IIT Approach to Linguistic and Cultural Diversity in Cyberspace

In document Linguistic and Cultural Diversity in Cyberspace (Pldal 108-112)


There are many approaches to solve real or potential problems of multilingualism in сyberspace. One of them is Informatics and Information Technology (IIT) approach. Motivation is very straightforward : IIT is

“behind” сyberspace technology. IIT is also “behind” our Information for All Programme. “IIP” is one of the predecessors of IFAP. In this paper we will analyze languages used in the IIT environment, their properties as carriers of information and/or knowledge, their properties required for description of computation, their properties as communication tools in communication of human beings with computer, as well as computers within computer network.

We will present the experience with intermediate language in the process of translation or interpretation in IIT. An analysis of natural languages use and processing by IIT is also done. We will show the role of language for the availability of information and/or knowledge as an inevitable part of information and/or knowledge access. We will also describe some potential next steps to make available information and/or knowledge accessible.


Informatics and Information Technology (IIT) is “behind” cyberspace technology and also “behind” IFAP. Furthermore language and multilingualism are nothing new for the IIT environment. Using a computer requires for communication of the user with the computer and multilingualism is used in the IIT environment as well.

Language enables presentation and dissemination of information, language enables information exchange. Presentation and dissemination / exchange of information is a strong part of IT. Communication has been completely changed by IT.

Language as a Basic Communication Tool

In the IIT environment language is a basic communication tool for the communication of a human being with the Computer, and for the communication within computers in a computer network.

Computer also has its “mother language”. Knowing this language is for communicating with the Computer. This is valid also for the communication within computers. “Mother language” of the Computer – machine code – is good for the Computer (Computer architecture), but it is “too low” for the user – a human being. As a consequence computer programming in mother language – machine code – is difficult and inefficient. To overcome this difficulty high level programming languages have been developed. They are more suitable for the user, but communication with the Computer in such a language requires an intermediate step – translator / interpreter. Actually communication with the Computer in a high level programming language is more about “what” (content of communication) than about “with whom” this communication is realized, more about programmes, their construction and corresponding computation realized by the Computer. Some representatives of high level programming languages: Machine code, Assemblers, in 1951 Grace Hopper programmes the first compiler A-0, paving the way for the higher level programming languages used today, FORTRAN (FORmula TRANslation), LISP, COBOL, ALGOL 60, BASIC, C, Pascal, Smalltalk, Prolog, Adobe and PostScript, Perl, Java, Python...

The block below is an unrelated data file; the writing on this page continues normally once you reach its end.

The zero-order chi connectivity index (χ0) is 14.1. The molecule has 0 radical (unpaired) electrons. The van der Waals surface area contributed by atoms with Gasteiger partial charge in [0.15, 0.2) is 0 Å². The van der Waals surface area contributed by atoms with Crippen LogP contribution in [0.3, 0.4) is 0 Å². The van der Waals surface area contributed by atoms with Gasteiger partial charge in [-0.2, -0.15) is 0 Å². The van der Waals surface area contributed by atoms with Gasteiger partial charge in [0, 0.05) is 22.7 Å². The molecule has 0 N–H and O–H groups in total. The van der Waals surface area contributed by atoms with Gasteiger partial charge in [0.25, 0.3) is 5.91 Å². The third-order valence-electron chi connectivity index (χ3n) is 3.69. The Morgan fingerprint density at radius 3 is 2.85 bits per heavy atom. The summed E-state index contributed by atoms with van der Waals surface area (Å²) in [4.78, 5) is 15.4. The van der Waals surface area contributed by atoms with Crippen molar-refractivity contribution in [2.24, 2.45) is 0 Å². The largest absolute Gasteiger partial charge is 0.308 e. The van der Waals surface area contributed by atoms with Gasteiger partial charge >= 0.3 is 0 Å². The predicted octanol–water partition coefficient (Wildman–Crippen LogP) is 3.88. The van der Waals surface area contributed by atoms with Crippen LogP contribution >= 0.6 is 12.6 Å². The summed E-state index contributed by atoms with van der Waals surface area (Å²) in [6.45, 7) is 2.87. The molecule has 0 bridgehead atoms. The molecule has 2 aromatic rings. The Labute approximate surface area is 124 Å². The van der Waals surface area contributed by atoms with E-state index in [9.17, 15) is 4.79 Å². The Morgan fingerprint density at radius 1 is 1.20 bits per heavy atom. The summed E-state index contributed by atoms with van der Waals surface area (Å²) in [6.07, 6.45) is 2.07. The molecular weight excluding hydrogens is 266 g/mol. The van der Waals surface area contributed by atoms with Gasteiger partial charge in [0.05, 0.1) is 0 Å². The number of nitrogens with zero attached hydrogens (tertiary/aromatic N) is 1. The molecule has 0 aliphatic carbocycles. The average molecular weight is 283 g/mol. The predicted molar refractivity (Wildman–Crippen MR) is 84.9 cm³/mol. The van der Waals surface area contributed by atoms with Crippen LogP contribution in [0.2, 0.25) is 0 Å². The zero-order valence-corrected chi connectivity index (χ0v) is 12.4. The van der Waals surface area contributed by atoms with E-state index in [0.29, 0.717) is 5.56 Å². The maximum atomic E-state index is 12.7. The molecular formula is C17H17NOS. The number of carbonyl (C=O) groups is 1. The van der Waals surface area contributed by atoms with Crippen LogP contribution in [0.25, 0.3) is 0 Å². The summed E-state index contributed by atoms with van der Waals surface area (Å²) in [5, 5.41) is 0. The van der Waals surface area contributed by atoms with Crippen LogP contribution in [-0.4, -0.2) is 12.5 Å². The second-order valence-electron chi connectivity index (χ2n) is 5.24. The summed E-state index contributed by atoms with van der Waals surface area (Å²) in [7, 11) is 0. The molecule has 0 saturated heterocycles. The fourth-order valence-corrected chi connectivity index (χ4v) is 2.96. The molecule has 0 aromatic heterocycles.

Preservation of Knowledge

Programmes in any programming language (PL) represent knowledge associated with the given PL. Similarly as in the case of natural languages, if a given PL is not used / replaced by a new PL, we lose all knowledge represented by programmes prepared in the given PL.